Entrepreneurs looking to limit the pace of their business's growth need to consider the ramifications of various expansion options. For example, a small business owner may decide that he or she needs an infusion of capital. But entrepreneurs who decide to secure that capital by making a public stock offering are in essence relinquishing any claim on pursuing a course of slow growth. After all, stockholders expect to see growth in the value of their stock, and that growth is predicated on upward trends in market share, sales revenue, and other factors. Robert Tomasko, author of Go for Growth, indicated that business owners should make certain that they and their staffs are poised to handle the pressure associated with pleasing stockholders. He pointed out that while stock offerings are an excellent way of underlining ambitious growth plans, they can put nightmarish pressure on small business owners who place greater emphasis on a relaxed business environment, improving existing products or services, travel, and/or time with family.

Analysts rush to point out, however, that the entrepreneur who chooses to pursue a philosophy of limited or slow growth is not necessarily adopting a course of management in which he or she allows the business to slowly atrophy. "Limiting growth doesn't mean refusing to change," said Barrier. "In fact, the right changes can be crucial for profitability. A store's product mix may change radically over the years even if the store itself remains the same size." Indeed, the vast majority of companies have introduced significant technological innovations into their internal operations in recent years, whether they are in the midst of tremendous growth or operating at the same basic size from year to year.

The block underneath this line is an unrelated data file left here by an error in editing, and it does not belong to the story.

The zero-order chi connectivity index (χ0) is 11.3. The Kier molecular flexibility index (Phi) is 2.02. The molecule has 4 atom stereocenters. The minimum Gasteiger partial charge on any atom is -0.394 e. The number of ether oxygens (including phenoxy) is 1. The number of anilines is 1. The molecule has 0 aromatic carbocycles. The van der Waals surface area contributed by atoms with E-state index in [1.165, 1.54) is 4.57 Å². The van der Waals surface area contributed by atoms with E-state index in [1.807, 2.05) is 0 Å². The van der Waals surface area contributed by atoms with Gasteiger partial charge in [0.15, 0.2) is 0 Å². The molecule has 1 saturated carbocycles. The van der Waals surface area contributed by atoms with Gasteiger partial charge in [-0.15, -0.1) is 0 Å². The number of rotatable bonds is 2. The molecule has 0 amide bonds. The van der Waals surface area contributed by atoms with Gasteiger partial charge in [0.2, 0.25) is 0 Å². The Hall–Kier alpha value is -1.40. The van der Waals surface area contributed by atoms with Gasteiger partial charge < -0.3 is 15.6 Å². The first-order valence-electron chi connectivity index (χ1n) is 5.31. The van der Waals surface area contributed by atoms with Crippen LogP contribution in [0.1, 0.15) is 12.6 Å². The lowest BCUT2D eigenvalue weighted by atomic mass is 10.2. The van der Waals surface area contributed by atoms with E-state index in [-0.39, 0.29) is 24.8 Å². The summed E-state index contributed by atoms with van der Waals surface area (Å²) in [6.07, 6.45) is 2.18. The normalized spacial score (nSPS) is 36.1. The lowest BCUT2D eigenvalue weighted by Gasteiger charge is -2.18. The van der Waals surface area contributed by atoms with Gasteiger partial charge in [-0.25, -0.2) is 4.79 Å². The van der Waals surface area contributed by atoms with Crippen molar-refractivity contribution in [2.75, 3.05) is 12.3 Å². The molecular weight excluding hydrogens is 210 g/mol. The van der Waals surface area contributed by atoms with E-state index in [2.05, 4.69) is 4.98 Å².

Finally, the methodologies that small business owners can employ to limit expansion vary from industry to industry. Management experts point out, for instance, that small service businesses (carpentry outfits, dressmakers, housepainters, swimming pool cleaning services, etc.) can often restrict growth by simply turning down new business, provided that they have a sufficiently reliable stable of clients already in place. Other small businesses can limit growth by raising the prices on their goods and services. This method of reining in growth needs to be studied carefully before implementation, because the firm does not want to lose too much business. But analysts contend that for many niche industries, this option not only limits growth but increases profits on the company's existing workload.

Experts warn, however, that strategies of limited expansion are not practical in many of today's highly competitive industry sectors. As one executive in the high-technology industry pointed out to Nation's Business, fast-growing companies in high-tech typically obliterate companies that do not grow as quickly: "They'll get big, their manufacturing costs will drop, they'll have three times as many R&D [research and development] people fighting against you." Other businesses that operate in industries in which a dominant company is eating up big chunks of market share likewise can not afford to pursue policies of limited growth. Quite the opposite, in fact; such small businesses often have to aggressively investigate possible new areas of expansion in order to survive.